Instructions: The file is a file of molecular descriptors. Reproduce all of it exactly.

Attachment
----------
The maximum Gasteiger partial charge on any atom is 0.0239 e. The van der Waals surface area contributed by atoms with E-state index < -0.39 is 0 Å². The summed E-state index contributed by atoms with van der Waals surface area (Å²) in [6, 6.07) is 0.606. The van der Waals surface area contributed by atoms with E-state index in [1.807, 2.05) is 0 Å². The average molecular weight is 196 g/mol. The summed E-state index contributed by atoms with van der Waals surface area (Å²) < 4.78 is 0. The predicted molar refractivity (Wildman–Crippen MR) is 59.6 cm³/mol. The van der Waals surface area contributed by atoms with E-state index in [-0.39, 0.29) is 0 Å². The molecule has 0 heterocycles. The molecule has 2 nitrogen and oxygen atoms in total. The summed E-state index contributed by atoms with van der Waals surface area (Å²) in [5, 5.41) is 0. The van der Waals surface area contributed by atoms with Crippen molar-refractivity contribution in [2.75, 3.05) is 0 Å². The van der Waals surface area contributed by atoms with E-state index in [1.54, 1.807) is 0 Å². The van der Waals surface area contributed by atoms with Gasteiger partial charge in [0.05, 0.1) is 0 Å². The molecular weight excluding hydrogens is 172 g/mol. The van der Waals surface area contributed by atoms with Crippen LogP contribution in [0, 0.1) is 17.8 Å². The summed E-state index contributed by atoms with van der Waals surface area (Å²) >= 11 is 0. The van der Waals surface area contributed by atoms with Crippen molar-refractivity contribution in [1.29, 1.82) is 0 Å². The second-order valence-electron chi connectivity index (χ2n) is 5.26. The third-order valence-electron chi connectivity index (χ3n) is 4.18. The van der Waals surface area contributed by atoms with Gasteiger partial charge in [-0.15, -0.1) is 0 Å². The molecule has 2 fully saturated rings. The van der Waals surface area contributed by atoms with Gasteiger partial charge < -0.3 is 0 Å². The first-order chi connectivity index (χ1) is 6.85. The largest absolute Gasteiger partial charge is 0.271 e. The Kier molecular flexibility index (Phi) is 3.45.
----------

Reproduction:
The maximum Gasteiger partial charge on any atom is 0.0239 e. The van der Waals surface area contributed by atoms with E-state index < -0.39 is 0 Å². The summed E-state index contributed by atoms with van der Waals surface area (Å²) in [6, 6.07) is 0.606. The van der Waals surface area contributed by atoms with E-state index in [1.807, 2.05) is 0 Å². The average molecular weight is 196 g/mol. The summed E-state index contributed by atoms with van der Waals surface area (Å²) < 4.78 is 0. The predicted molar refractivity (Wildman–Crippen MR) is 59.6 cm³/mol. The van der Waals surface area contributed by atoms with E-state index in [-0.39, 0.29) is 0 Å². The molecule has 0 heterocycles. The molecule has 2 nitrogen and oxygen atoms in total. The summed E-state index contributed by atoms with van der Waals surface area (Å²) in [5, 5.41) is 0. The van der Waals surface area contributed by atoms with Crippen molar-refractivity contribution in [2.75, 3.05) is 0 Å². The van der Waals surface area contributed by atoms with E-state index in [1.54, 1.807) is 0 Å². The van der Waals surface area contributed by atoms with Gasteiger partial charge in [0.05, 0.1) is 0 Å². The molecular weight excluding hydrogens is 172 g/mol. The van der Waals surface area contributed by atoms with Crippen LogP contribution in [0, 0.1) is 17.8 Å². The summed E-state index contributed by atoms with van der Waals surface area (Å²) >= 11 is 0. The van der Waals surface area contributed by atoms with Crippen molar-refractivity contribution in [1.29, 1.82) is 0 Å². The second-order valence-electron chi connectivity index (χ2n) is 5.26. The third-order valence-electron chi connectivity index (χ3n) is 4.18. The van der Waals surface area contributed by atoms with Gasteiger partial charge in [-0.15, -0.1) is 0 Å². The molecule has 2 fully saturated rings. The van der Waals surface area contributed by atoms with Gasteiger partial charge < -0.3 is 0 Å². The first-order chi connectivity index (χ1) is 6.85. The largest absolute Gasteiger partial charge is 0.271 e. The Kier molecular flexibility index (Phi) is 3.45.